Research Programs: Summer Stipends

Period of Performance

5/1/2008 - 8/31/2008

Funding Totals

$6,000.00 (approved)
$6,000.00 (awarded)

The Metaphysics and Psychology of Unity in Plato's Ethics

FAIN: FT-56339-08

Rachel Singpurwalla
University of Maryland, College Park (College Park, MD 20742-5141)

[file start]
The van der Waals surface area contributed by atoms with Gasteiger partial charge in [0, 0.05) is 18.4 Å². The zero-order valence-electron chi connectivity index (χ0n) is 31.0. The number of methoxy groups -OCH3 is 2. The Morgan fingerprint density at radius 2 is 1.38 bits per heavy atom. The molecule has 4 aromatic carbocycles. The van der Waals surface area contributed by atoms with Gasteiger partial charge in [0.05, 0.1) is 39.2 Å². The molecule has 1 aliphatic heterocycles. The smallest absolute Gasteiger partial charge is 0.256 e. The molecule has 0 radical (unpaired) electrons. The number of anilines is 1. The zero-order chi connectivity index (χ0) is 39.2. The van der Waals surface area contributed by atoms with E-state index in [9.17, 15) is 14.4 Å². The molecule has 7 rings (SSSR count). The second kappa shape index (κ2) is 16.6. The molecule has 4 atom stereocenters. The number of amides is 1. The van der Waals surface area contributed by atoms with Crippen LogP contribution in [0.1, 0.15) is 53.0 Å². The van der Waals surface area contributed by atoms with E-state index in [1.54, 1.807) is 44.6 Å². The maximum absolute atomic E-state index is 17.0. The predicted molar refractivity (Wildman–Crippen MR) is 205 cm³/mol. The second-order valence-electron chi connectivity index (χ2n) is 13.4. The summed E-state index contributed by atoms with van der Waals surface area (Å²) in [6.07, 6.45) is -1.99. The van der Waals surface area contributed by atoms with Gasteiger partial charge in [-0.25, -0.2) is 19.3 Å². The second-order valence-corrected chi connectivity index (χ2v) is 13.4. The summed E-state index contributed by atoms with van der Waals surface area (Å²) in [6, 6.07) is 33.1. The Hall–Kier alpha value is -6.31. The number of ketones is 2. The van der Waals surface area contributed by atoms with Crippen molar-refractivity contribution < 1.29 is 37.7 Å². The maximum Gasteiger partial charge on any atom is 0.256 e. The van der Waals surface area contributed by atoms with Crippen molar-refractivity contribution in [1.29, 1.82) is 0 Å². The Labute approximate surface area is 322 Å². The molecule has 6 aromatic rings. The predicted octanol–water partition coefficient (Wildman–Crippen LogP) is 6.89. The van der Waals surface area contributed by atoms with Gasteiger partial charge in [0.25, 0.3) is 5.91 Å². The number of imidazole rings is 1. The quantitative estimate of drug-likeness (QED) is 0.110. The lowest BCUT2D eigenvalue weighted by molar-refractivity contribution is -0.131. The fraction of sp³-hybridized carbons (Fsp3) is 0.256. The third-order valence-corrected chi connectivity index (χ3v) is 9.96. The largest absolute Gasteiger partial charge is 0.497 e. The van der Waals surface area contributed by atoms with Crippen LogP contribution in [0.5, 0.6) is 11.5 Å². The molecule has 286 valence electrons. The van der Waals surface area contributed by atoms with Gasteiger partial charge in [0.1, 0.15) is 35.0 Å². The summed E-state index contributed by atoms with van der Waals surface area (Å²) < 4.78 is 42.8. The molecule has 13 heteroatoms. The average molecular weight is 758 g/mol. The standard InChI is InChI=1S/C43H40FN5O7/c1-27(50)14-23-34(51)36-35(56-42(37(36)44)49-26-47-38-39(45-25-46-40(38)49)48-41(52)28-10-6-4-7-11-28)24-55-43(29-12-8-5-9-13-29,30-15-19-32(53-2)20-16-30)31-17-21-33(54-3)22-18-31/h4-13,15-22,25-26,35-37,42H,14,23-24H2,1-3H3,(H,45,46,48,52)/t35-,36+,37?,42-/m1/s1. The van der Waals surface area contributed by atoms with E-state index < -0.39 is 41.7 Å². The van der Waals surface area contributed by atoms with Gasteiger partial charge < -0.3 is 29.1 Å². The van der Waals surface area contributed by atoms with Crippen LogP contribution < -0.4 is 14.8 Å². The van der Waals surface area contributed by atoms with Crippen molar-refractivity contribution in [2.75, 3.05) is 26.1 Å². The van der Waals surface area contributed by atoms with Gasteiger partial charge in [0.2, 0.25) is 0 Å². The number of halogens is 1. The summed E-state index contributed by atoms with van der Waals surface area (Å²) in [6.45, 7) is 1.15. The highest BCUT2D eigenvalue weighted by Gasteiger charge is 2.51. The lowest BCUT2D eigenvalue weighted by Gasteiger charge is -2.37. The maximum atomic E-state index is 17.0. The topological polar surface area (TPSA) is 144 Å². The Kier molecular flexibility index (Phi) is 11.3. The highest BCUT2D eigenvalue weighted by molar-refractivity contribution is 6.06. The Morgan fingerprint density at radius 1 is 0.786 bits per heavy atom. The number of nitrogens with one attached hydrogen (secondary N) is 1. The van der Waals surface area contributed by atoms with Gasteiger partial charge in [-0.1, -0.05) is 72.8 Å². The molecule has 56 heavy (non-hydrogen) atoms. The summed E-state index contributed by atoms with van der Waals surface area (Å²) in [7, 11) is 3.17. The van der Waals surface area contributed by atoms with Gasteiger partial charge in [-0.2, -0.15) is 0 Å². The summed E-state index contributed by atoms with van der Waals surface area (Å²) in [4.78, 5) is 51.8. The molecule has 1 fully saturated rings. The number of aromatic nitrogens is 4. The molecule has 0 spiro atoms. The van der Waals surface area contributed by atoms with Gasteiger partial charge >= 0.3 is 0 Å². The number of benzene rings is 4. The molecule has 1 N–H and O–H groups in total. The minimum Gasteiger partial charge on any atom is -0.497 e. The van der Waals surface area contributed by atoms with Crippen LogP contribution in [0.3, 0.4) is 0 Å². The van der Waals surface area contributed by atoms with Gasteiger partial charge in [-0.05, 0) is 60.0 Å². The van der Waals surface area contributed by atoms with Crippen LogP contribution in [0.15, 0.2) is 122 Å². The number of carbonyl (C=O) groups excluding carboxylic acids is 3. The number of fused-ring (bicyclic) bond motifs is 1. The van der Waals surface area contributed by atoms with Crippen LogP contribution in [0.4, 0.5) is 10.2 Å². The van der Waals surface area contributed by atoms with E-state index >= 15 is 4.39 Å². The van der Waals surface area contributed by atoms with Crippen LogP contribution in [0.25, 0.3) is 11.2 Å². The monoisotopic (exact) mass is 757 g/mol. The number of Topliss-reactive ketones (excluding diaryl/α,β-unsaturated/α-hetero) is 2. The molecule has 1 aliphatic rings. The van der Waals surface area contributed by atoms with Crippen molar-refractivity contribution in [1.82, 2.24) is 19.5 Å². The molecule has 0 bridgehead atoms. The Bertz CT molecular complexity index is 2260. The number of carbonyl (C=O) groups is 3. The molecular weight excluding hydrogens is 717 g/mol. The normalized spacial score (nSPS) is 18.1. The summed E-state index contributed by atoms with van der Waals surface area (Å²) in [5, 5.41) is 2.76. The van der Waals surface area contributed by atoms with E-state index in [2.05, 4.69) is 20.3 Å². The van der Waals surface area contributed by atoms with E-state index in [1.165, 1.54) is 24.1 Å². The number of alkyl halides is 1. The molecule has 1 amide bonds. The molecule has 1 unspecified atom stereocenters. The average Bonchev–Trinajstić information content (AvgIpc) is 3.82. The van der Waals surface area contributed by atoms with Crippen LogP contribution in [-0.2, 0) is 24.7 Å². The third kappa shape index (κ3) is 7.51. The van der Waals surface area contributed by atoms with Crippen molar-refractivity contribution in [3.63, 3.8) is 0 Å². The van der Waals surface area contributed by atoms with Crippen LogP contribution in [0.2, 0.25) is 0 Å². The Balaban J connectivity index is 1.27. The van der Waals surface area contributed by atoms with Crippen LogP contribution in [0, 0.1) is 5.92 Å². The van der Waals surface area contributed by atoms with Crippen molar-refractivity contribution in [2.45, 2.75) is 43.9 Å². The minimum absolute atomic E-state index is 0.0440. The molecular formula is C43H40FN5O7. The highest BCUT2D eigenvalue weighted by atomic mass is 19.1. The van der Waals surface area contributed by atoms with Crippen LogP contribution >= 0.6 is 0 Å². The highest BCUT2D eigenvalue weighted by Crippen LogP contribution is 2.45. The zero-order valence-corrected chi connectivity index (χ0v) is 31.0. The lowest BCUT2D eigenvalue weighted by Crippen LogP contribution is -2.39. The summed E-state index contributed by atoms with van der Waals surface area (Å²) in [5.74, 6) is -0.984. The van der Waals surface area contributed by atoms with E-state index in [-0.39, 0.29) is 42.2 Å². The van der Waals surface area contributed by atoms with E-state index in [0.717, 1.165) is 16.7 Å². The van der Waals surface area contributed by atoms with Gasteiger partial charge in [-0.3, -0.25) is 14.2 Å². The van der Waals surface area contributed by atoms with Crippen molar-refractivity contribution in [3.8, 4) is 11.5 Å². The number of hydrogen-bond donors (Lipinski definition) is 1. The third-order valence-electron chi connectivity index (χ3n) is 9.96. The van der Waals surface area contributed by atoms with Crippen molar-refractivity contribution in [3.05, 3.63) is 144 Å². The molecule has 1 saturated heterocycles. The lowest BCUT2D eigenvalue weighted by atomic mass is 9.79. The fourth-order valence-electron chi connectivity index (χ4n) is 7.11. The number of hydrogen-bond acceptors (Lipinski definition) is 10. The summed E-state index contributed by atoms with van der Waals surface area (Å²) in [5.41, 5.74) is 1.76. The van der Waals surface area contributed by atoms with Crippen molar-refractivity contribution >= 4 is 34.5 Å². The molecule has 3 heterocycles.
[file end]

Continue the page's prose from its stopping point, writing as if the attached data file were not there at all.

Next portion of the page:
The concept of unity animates Plato's ethical thought: he characterizes the happy and just city in terms of inter-personal unity and the happy and just individual in terms of intra-personal unity; some commentators argue that Plato holds that goodness itself is unity. This project is the first comprehensive inquiry into the nature and value of unity in Plato's ethics as presented in the Republic. I inquire into fundamental questions previously unaddressed: what is it to be unified? Is unity valuable for its own sake, or because it enables us to achieve something else? What is the phenomenology of being unified, both with oneself and with others? Is unity identical to goodness? I argue that unity is a teleological notion: an entity is unified when each of its parts contribute to that entity's realizing its particular goal. I argue further that unity is intrinsically valuable: happiness consists in both inter- and intra-personal unity, each of which precludes feelings of alienation.